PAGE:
Six people, including several doctors, have been jailed in China for illegally harvesting organs from patients who died in hospital.
According to local media, the trafficking ring included high-ranking doctors who worked in hospital organ procurement, the BBC reports.
The group would target car crash victims or patients who died from strokes at the Huaiyuan County People’s Hospital in Anhui province in eastern China.
The hospital’s intensive care unit director, Dr Yang Suxun, would approach family members and ask if they would consent to donating their loved one’s organs to official organ banks.
The family members would sign consent forms and the body would then be wheeled out of the hospital in the middle of the night and put into a van made to look like an ambulance where doctors would remove the organs, according to local media reports.
The organs would then be sold to private individuals or other hospitals.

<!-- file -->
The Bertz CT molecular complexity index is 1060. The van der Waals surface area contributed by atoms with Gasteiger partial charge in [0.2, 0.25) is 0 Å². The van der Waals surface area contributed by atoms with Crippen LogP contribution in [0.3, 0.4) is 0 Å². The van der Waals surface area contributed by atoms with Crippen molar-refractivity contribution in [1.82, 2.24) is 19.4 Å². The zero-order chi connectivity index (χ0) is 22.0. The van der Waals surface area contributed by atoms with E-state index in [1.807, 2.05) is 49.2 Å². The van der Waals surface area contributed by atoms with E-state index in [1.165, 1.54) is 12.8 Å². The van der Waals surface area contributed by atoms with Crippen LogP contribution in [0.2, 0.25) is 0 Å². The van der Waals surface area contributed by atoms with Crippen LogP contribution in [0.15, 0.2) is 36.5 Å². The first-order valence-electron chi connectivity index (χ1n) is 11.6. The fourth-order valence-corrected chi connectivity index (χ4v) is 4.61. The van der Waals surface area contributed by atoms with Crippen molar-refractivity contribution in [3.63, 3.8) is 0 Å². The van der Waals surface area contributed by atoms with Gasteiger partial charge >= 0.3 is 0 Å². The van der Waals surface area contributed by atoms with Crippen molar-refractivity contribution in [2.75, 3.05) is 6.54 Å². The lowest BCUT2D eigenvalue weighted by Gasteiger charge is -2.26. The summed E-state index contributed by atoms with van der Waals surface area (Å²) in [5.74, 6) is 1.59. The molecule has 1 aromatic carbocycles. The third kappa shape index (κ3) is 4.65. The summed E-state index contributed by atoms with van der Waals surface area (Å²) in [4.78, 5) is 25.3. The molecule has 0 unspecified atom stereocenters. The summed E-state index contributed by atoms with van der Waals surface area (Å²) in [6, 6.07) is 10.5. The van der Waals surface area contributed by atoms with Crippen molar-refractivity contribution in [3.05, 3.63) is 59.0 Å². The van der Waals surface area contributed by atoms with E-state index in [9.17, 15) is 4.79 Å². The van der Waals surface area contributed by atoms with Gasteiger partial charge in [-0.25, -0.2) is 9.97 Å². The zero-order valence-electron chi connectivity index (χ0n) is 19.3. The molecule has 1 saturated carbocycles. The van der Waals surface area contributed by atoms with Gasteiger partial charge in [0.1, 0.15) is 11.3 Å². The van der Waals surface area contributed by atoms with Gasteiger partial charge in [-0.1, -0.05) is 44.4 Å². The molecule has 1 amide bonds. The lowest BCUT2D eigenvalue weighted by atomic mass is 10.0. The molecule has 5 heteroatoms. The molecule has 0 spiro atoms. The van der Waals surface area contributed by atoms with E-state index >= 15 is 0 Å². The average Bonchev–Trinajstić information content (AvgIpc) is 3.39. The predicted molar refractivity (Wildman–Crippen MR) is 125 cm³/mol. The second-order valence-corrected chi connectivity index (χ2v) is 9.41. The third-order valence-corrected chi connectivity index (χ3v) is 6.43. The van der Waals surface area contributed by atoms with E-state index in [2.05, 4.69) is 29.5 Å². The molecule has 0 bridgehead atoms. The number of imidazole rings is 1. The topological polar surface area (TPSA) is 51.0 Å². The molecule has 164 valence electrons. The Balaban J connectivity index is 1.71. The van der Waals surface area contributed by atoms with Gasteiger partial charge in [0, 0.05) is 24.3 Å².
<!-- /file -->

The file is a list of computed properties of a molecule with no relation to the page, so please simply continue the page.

They were eventually unmasked when the son of one of the victims grew suspicious.
Several months after his mother’s death in 2018, he rechecked the documents his family had signed when they agreed to donate her organs. He found several discrepancies and then discovered there were no records of his mother’s donation with provincial authorities or the China Organ Donation Administrative Centre in Beijing.
When he asked Yang about this, he was offered a large sum of money to say nothing, he told local news outlet Dazhongwang. “That’s when I was sure that something very strange was going on,” he said. He promptly alerted the authorities.
The six men in the organ trafficking ring were sentenced in July for “deliberately destroying corpses” and harvesting organs without authorisation. The case has only come to light now after the son spoke to local media.
Until 2015, China harvested the organs of executed prisoners to help meet demand, a practice criticised worldwide.
The country now relies on public donations to its national organ bank but donor rates in China are much lower than in other parts of the world so it struggles to keep pace with demand.